Bar-Ilan University's Parashat Hashavua Study Center

Parashat Beha'alotekha

Lectures on the weekly Torah reading by the faculty of Bar-Ilan University in Ramat Gan, Israel. A project of the Faculty of Jewish Studies, Paul and Helene Shulman Basic Jewish Studies Center, and the Office of the Campus Rabbi. Published on the Internet under the sponsorship of Bar-Ilan University's International Center for Jewish Identity.
Inquiries and comments to: Dr. Isaac Gottlieb, Department of Bible,

Parashat Beha'alotekha 5759/1999

"Now Moses Was a Very Humble Man"

Prof. Dov Rappel

School of Education

In order to understand Moses' humility, we must know what "to be humble" really means. One way to arrive at a definition would be to study the opposite quality, pride.

The first thing we may note is that pride is not a quality which stands on its own, like mercy or cruelty, but an attendant trait; pride always stands in relation to something else. A person can take pride in his wisdom or heroism, but he is never proud or boastful of pride itself. Secondly, pride is always relative to other people. When a person says he is learned in Jewish subjects, that by itself is not a sign of pride. When a person boasts of his Jewish learning, he means to say that he knows more than others who are thought to be learned. Thirdly, a person is proud of those qualities that he considers important. Experience shows us and common sense supports the idea that a wrestler is not likely to be proud of his excellent memory, nor an historian to be proud of his ability to deliver or sustain blows.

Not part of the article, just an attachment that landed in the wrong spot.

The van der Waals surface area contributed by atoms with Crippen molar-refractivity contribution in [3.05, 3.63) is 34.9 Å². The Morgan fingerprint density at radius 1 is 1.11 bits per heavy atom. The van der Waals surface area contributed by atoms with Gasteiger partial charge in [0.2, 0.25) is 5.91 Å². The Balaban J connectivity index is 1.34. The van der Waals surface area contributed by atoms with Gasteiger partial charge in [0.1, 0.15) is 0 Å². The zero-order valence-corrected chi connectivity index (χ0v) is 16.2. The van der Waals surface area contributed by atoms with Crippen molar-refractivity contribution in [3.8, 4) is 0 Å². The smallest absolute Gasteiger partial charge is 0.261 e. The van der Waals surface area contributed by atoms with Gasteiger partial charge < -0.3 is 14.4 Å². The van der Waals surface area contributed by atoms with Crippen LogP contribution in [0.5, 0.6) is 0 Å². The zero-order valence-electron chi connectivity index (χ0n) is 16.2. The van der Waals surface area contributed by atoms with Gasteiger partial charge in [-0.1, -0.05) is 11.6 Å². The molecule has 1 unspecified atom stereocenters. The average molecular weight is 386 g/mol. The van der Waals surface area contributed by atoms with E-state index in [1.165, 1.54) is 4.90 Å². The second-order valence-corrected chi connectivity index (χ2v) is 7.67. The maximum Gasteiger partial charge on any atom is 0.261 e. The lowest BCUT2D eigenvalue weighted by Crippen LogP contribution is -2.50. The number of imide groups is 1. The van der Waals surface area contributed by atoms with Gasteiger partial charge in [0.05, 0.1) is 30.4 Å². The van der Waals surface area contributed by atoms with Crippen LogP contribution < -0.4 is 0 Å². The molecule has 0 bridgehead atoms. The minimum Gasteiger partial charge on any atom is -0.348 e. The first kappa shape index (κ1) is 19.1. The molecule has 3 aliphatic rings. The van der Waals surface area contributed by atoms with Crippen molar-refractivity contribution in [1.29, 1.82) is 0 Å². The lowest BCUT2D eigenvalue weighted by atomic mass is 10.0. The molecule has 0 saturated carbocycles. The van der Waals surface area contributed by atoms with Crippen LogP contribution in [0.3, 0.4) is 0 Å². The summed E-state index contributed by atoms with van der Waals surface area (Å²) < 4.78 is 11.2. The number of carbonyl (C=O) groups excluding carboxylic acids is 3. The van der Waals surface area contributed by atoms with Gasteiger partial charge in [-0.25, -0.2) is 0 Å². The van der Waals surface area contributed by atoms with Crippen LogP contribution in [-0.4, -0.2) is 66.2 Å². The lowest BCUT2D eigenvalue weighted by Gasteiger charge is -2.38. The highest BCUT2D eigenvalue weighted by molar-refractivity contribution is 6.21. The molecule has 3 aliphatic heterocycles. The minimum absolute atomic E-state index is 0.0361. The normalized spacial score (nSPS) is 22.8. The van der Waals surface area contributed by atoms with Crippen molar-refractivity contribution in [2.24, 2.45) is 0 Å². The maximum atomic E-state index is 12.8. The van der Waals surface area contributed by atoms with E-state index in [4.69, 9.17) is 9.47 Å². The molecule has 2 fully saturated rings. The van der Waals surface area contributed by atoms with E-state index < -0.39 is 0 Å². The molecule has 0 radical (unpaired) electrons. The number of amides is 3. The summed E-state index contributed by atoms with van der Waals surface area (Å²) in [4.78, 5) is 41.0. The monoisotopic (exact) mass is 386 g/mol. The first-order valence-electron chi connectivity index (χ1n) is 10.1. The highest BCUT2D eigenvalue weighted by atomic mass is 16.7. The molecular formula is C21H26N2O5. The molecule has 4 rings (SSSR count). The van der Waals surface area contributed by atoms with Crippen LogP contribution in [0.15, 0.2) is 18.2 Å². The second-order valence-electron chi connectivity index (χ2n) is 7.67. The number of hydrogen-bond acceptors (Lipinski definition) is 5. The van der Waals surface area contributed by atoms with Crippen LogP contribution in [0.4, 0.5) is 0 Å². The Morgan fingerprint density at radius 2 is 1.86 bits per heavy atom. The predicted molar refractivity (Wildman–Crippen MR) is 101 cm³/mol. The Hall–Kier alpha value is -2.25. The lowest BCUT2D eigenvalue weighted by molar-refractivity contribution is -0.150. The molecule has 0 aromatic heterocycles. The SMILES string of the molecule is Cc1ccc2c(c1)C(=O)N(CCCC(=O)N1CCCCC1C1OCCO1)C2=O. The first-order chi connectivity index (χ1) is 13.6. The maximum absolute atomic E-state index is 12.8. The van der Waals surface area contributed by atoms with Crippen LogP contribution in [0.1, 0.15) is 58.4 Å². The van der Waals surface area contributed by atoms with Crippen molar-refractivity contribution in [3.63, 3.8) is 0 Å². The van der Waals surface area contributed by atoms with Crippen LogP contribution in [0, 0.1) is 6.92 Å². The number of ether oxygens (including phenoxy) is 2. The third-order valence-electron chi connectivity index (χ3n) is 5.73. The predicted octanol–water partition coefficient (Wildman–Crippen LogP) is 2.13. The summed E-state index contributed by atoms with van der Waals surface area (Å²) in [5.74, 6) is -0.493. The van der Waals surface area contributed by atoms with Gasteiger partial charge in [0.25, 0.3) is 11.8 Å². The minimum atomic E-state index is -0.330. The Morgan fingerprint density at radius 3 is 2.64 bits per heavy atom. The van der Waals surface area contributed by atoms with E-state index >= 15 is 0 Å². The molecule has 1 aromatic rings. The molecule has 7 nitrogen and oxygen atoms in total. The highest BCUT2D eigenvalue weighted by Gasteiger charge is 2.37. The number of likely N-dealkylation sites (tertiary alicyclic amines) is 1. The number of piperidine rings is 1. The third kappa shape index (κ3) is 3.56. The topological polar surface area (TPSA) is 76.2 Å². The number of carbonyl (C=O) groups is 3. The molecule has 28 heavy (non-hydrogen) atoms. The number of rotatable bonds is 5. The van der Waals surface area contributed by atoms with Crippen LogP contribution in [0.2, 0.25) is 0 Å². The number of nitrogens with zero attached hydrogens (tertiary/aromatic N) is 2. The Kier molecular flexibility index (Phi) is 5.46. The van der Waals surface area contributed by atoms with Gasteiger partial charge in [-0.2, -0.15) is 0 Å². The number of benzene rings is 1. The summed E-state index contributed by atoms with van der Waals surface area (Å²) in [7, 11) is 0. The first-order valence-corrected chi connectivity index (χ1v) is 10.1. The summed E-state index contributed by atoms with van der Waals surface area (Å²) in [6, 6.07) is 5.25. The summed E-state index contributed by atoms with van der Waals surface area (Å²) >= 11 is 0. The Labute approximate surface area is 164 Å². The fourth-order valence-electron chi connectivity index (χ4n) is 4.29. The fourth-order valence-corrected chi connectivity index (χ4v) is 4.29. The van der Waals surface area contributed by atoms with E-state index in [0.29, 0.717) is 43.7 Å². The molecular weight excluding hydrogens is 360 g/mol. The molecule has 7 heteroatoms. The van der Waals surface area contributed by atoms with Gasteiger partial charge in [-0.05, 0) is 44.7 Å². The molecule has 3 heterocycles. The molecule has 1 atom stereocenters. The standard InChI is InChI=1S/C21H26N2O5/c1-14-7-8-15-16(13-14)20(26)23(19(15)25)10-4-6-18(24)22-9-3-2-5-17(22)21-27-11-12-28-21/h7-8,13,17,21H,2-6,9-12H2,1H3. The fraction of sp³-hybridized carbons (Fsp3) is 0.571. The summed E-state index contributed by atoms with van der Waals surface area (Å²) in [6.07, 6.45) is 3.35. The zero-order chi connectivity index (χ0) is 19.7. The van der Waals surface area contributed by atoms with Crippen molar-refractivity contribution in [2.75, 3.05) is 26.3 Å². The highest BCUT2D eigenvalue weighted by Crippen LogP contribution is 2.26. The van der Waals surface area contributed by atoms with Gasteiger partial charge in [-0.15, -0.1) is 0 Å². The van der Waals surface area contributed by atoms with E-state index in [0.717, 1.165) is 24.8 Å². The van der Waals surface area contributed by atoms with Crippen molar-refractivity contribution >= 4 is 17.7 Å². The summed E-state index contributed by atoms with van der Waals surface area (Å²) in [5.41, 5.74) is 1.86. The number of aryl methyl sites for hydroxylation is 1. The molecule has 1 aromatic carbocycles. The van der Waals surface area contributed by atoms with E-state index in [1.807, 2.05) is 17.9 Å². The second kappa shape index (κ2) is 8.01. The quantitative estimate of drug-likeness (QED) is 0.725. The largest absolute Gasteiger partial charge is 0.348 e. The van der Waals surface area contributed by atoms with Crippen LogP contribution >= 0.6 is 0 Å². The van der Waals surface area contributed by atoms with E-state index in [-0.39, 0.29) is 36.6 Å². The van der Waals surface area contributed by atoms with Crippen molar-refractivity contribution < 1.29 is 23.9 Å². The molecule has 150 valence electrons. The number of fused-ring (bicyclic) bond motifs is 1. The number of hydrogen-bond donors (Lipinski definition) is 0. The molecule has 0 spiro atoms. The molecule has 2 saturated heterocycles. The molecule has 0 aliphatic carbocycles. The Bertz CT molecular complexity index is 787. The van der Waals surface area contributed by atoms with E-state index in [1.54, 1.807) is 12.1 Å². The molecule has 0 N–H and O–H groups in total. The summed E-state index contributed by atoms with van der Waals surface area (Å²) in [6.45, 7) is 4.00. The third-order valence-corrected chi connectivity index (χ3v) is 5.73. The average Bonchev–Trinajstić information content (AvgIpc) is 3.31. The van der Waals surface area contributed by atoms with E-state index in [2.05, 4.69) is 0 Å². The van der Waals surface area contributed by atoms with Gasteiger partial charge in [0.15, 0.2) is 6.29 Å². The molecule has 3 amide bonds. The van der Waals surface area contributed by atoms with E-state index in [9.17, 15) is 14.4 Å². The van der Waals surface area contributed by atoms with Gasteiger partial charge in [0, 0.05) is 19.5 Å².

One of Moses' outstanding qualities was his leadership. His greatest hour as a leader was neither the Exodus from Egypt, nor the Theophany at Mount Sinai, rather the moment he broke the tablets of the Covenant and smashed the golden calf. The Sages noted Moses' greatness in this deed in the their interpretation of the words "before the eyes of all Israel," with which the Torah concludes, saying, "his heart moved him to shatter the tablets before their eyes" (Rashi, following Sifre Deuteronomy). When he descended from Mount Sinai after forty days of communion face to face with the Divine Presence and saw the people's unruly behavior, Aaron's giving in, and the Levite's helplessness, he did not run away or give up. He stood alone in the face of tens of thousands, broke the tablets, punished thousands, and saved monotheism.

Nevertheless, the Torah does not gloss over the failings of Moses as a leader. At Massah Moses said, "Before long they will be stoning me"; at Kibroth-hattaavah ("the graves of craving") he lashed out saying, "Could enough flocks and herds be slaughtered to suffice them?" (Num. 11:22); he had to be advised by a gentile (Jethro) in order to properly organize the daily life of the community--"You shall also seek out from among all the people ..." (Ex. 18:21); he was at a loss in the uprising led by Korah--"When Moses heard this, he fell on his face" (Num. 16:4). As he wrote all this from the mouth of the Almighty he surely did not think to himself that he was drawing the portrait of a great national leader and statesman.

Thus we see that one of the preconditions for pride--being convinced that one excels in relation to one's particular talent--did not exist with Moses in all that pertained to the quality of leadership.